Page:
Twinstar take-off crash divides Diamond and Thielert
Diamond Aircraft Industries and Thielert Aircraft Engines are at loggerheads over the cause of a double engine failure involving a DA42 Twinstar during take-off in Germany last month. The incident, in Speyer, south-west Germany, is being probed by Germany's air accident investigation bureau, but the cause of the engine failure is known to be the effect of a transient drop in the electrical voltage to the two engine control units, Diamond confirms.
The European Aviation Safety Agency has ordered the companies to find a swift solution, and Diamond's chief executive Christian Dries says his company is seeking EASA certification to install a small back-up battery for each engine's control unit.
When the crew of the accident DA42 arrived at the aircraft (D-GOAL) they found it had a flat battery and started up the engines using an external power unit. This deviated from the published operating procedure, which only allows one engine to be started with an external power unit - the second has to be started using aircraft-generated power.
Just after rotation, as the landing gear was retracted, the aircraft experienced simultaneous engine failures on both TAE Centurion 1.7 diesel engines, forcing the crew to make a belly landing in a field adjacent to the runway.
Diamond says that retracting the gear placed a load on the electrical supply from the engine-driven alternators that caused a temporary voltage drop that could not be covered by the flat battery, and the accident has shown the engine control unit to be intolerant of transient electrical fluctuations.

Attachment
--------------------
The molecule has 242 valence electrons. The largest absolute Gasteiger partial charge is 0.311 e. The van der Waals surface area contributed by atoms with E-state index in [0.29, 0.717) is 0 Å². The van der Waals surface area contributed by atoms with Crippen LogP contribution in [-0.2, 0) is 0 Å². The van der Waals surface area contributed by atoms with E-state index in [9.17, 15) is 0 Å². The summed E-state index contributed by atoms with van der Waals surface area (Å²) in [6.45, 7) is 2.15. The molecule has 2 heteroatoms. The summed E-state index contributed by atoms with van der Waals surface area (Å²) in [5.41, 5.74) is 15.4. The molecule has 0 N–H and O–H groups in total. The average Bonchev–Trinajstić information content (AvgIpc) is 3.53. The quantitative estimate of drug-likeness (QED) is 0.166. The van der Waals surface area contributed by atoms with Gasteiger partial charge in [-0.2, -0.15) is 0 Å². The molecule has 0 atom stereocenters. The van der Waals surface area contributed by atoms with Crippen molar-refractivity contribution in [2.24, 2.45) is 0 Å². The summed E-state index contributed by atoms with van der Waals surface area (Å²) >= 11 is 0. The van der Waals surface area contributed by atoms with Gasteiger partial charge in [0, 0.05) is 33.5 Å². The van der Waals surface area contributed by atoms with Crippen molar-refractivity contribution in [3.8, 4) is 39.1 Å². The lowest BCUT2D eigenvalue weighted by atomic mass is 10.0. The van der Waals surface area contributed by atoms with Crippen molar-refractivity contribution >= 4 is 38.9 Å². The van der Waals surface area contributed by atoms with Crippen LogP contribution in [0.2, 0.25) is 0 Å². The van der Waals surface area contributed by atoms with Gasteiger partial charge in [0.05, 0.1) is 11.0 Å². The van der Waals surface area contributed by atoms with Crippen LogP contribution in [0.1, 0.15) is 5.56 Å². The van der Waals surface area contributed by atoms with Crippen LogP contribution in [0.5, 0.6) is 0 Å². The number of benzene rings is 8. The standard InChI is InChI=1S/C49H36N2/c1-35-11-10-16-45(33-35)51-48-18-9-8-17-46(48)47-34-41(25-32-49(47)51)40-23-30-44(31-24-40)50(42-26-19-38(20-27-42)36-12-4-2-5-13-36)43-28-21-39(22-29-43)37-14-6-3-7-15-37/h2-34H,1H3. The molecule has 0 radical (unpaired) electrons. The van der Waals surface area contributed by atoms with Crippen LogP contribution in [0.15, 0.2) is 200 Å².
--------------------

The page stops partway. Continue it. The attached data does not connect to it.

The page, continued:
TAE says the problem is an airframe issue, adding that being forced to issue an airworthiness directive for the 1.7, which is set to power other aircraft types, would have a huge impact on its business. Diamond dismisses these claims and argues the control unit supplied by TAE should have been able to accept a 50 millisecond transient, but it started to reset after 1.7 milliseconds, and during the engine control unit reset the propeller system sensed the power loss and auto-feathered.
Meanwhile, Diamond has issued a service information bulletin that clarifies standard operating procedures. Dries says the question remains: who is to pay for the fix?
Blogs from Aero 2007 - Friedrichshafen
Source: Flight International